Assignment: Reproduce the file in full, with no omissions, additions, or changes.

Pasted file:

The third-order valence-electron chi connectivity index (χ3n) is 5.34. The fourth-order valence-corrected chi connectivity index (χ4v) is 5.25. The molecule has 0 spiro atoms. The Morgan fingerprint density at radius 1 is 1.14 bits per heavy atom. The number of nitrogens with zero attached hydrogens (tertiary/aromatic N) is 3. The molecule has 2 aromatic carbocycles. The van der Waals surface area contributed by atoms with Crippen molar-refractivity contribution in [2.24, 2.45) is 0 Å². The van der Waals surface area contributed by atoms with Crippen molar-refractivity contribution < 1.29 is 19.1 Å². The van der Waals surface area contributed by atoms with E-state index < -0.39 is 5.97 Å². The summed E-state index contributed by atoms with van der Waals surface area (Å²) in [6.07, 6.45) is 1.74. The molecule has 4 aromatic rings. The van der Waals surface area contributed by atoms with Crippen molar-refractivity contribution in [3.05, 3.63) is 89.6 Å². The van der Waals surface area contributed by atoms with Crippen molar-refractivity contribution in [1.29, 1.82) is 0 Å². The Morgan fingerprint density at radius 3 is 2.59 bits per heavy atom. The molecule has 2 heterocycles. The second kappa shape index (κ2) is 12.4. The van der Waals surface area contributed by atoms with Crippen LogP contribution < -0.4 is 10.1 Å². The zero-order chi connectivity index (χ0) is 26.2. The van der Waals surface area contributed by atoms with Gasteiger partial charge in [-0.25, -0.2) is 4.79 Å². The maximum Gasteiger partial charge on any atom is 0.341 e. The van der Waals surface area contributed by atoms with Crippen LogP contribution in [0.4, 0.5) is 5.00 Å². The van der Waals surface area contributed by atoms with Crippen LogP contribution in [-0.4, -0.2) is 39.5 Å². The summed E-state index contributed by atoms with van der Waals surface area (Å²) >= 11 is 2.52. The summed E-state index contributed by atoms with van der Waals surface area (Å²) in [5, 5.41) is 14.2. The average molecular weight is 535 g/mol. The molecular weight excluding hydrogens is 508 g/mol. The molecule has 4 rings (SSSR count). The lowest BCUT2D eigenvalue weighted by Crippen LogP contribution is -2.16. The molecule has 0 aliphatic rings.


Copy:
The third-order valence-electron chi connectivity index (χ3n) is 5.34. The fourth-order valence-corrected chi connectivity index (χ4v) is 5.25. The molecule has 0 spiro atoms. The Morgan fingerprint density at radius 1 is 1.14 bits per heavy atom. The number of nitrogens with zero attached hydrogens (tertiary/aromatic N) is 3. The molecule has 2 aromatic carbocycles. The van der Waals surface area contributed by atoms with Crippen molar-refractivity contribution in [2.24, 2.45) is 0 Å². The van der Waals surface area contributed by atoms with Crippen molar-refractivity contribution < 1.29 is 19.1 Å². The van der Waals surface area contributed by atoms with E-state index < -0.39 is 5.97 Å². The summed E-state index contributed by atoms with van der Waals surface area (Å²) in [6.07, 6.45) is 1.74. The molecule has 4 aromatic rings. The van der Waals surface area contributed by atoms with Crippen molar-refractivity contribution in [3.05, 3.63) is 89.6 Å². The van der Waals surface area contributed by atoms with Crippen molar-refractivity contribution in [1.29, 1.82) is 0 Å². The Morgan fingerprint density at radius 3 is 2.59 bits per heavy atom. The molecule has 2 heterocycles. The second kappa shape index (κ2) is 12.4. The van der Waals surface area contributed by atoms with Crippen LogP contribution < -0.4 is 10.1 Å². The zero-order chi connectivity index (χ0) is 26.2. The van der Waals surface area contributed by atoms with Gasteiger partial charge in [-0.25, -0.2) is 4.79 Å². The maximum Gasteiger partial charge on any atom is 0.341 e. The van der Waals surface area contributed by atoms with Crippen LogP contribution in [0.4, 0.5) is 5.00 Å². The van der Waals surface area contributed by atoms with Crippen LogP contribution in [-0.4, -0.2) is 39.5 Å². The summed E-state index contributed by atoms with van der Waals surface area (Å²) >= 11 is 2.52. The summed E-state index contributed by atoms with van der Waals surface area (Å²) in [5, 5.41) is 14.2. The average molecular weight is 535 g/mol. The molecular weight excluding hydrogens is 508 g/mol. The molecule has 4 rings (SSSR count). The lowest BCUT2D eigenvalue weighted by Crippen LogP contribution is -2.16. The molecule has 0 aliphatic rings.